1919) House of Cards (1/3)

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     Shadowlands is a 1993 British film that tells the story of the doomed love affair between the 20th century’s most popular Christian author (and my favorite) C. S. Lewis, and Joy Gresham, a divorced American poet.  The movie contains no car crashes, shootings, nudity, or crude language, so it was not a huge money maker at the box office.  But it was more successful than many people thought it would be, and those who did see it, liked it.  The Rotten Tomatoes website ‘Tomatometer’ indicates a 97% approval rating by the critics, citing the great performances by Anthony Hopkins and Debra Winger.   

     The story behind the film was true—but not all that exciting.  C.S. Lewis was an English intellectual who did not lead a very exciting life.  He taught, read, wrote, and debated.  He hardly ever travelled, and for excitement he went for walks.  That’s about it.  He wrote some incredible books and articles, but his life did not appear to have the potential for a major motion picture.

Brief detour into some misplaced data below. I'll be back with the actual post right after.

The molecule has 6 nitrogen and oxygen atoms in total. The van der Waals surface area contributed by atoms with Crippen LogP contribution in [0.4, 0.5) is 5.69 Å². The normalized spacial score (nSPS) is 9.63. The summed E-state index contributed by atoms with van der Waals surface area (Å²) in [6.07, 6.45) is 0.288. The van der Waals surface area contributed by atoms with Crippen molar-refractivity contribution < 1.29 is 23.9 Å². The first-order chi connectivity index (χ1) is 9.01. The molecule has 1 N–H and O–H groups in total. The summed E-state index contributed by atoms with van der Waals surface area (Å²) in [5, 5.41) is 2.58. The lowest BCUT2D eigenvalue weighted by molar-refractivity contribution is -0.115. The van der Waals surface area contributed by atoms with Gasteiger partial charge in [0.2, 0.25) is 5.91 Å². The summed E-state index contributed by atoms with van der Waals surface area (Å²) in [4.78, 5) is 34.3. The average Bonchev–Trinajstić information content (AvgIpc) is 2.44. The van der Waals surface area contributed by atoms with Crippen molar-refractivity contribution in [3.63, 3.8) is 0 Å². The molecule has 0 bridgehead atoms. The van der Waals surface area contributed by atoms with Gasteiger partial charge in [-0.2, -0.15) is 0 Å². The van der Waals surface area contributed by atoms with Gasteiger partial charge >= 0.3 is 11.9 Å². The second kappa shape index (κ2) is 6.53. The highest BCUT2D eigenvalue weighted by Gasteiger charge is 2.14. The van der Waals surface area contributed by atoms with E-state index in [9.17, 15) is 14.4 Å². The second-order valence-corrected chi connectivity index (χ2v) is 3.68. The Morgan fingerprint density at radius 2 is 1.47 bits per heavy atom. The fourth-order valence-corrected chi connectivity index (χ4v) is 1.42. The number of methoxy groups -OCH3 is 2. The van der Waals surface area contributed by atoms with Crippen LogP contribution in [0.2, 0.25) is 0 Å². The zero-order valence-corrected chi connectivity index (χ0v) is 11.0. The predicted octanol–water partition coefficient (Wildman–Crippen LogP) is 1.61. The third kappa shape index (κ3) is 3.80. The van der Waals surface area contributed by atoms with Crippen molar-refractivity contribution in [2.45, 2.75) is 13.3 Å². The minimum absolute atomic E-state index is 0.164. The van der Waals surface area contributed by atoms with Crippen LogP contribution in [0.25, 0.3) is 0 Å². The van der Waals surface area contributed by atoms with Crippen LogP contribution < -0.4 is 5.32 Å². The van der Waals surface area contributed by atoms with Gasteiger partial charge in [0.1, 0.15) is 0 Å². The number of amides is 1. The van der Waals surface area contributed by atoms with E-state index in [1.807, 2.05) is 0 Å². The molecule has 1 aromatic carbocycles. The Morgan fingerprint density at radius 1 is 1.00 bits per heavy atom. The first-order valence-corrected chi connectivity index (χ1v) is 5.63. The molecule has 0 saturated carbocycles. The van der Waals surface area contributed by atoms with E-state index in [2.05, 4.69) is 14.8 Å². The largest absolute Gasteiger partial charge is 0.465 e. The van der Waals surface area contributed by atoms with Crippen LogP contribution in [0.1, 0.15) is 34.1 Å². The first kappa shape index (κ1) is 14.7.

The movie tells the story of his brief marriage, and even that was more odd than exciting.  Lewis was a bachelor until he was 57 years old, and then he married a women he did not love.  Joy Gresham was a close friend, but Lewis was not at that point interested in love or marriage; he married her only as a favor to her in a practical matter.  Gresham was an American citizen and wanted to stay living in England with her two boys.  However, she was having trouble extending her residence permit and was going to have to leave the country.  By marrying an English citizen, she could stay as long as she wanted.